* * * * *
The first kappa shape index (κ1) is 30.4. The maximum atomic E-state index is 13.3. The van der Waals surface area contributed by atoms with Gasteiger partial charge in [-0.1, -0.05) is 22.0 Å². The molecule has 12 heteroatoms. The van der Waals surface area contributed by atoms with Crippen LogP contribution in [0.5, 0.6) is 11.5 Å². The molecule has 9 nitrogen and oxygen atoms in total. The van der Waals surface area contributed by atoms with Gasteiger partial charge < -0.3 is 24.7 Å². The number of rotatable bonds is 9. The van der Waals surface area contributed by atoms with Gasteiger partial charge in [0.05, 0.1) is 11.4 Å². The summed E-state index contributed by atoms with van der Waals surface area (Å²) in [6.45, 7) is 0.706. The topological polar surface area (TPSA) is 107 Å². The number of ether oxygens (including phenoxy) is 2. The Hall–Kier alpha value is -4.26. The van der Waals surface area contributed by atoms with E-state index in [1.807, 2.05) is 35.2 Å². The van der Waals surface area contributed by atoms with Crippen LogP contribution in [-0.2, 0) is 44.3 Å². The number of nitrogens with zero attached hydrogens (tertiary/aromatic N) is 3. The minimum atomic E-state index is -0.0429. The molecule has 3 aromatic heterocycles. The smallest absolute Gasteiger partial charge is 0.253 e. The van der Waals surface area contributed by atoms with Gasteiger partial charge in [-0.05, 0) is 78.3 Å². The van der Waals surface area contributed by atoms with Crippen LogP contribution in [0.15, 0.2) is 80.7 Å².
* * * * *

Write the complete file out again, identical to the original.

The first kappa shape index (κ1) is 30.4. The maximum atomic E-state index is 13.3. The van der Waals surface area contributed by atoms with Gasteiger partial charge in [-0.1, -0.05) is 22.0 Å². The molecule has 12 heteroatoms. The van der Waals surface area contributed by atoms with Crippen LogP contribution in [0.5, 0.6) is 11.5 Å². The molecule has 9 nitrogen and oxygen atoms in total. The van der Waals surface area contributed by atoms with Gasteiger partial charge < -0.3 is 24.7 Å². The number of rotatable bonds is 9. The van der Waals surface area contributed by atoms with Gasteiger partial charge in [0.05, 0.1) is 11.4 Å². The summed E-state index contributed by atoms with van der Waals surface area (Å²) in [6.45, 7) is 0.706. The topological polar surface area (TPSA) is 107 Å². The number of ether oxygens (including phenoxy) is 2. The Hall–Kier alpha value is -4.26. The van der Waals surface area contributed by atoms with E-state index in [1.807, 2.05) is 35.2 Å². The van der Waals surface area contributed by atoms with Crippen LogP contribution in [-0.2, 0) is 44.3 Å². The number of nitrogens with zero attached hydrogens (tertiary/aromatic N) is 3. The minimum atomic E-state index is -0.0429. The molecule has 3 aromatic heterocycles. The smallest absolute Gasteiger partial charge is 0.253 e. The van der Waals surface area contributed by atoms with Gasteiger partial charge in [-0.05, 0) is 78.3 Å². The van der Waals surface area contributed by atoms with Crippen LogP contribution in [0.15, 0.2) is 80.7 Å².